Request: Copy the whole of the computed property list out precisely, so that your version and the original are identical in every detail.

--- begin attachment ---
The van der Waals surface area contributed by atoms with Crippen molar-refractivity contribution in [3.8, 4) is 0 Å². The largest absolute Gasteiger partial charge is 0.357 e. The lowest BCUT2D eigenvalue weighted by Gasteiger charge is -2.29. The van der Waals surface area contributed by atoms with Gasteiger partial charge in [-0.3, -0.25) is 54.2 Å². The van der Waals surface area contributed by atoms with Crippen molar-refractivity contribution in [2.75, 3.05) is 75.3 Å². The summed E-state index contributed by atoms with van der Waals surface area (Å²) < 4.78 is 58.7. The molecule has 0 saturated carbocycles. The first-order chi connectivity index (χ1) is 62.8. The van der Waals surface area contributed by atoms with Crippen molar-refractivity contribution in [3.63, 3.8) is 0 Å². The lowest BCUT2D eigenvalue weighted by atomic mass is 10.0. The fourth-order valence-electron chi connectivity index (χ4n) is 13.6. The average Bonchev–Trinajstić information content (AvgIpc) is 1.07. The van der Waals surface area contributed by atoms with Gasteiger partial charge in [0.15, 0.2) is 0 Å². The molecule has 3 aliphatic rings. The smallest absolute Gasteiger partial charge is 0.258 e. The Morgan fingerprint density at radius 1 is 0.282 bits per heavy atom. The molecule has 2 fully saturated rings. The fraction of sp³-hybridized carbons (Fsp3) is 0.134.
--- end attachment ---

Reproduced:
The van der Waals surface area contributed by atoms with Crippen molar-refractivity contribution in [3.8, 4) is 0 Å². The largest absolute Gasteiger partial charge is 0.357 e. The lowest BCUT2D eigenvalue weighted by Gasteiger charge is -2.29. The van der Waals surface area contributed by atoms with Gasteiger partial charge in [-0.3, -0.25) is 54.2 Å². The van der Waals surface area contributed by atoms with Crippen molar-refractivity contribution in [2.75, 3.05) is 75.3 Å². The summed E-state index contributed by atoms with van der Waals surface area (Å²) < 4.78 is 58.7. The molecule has 0 saturated carbocycles. The first-order chi connectivity index (χ1) is 62.8. The van der Waals surface area contributed by atoms with Crippen molar-refractivity contribution in [3.63, 3.8) is 0 Å². The lowest BCUT2D eigenvalue weighted by atomic mass is 10.0. The fourth-order valence-electron chi connectivity index (χ4n) is 13.6. The average Bonchev–Trinajstić information content (AvgIpc) is 1.07. The van der Waals surface area contributed by atoms with Gasteiger partial charge in [0.15, 0.2) is 0 Å². The molecule has 3 aliphatic rings. The smallest absolute Gasteiger partial charge is 0.258 e. The Morgan fingerprint density at radius 1 is 0.282 bits per heavy atom. The molecule has 2 fully saturated rings. The fraction of sp³-hybridized carbons (Fsp3) is 0.134.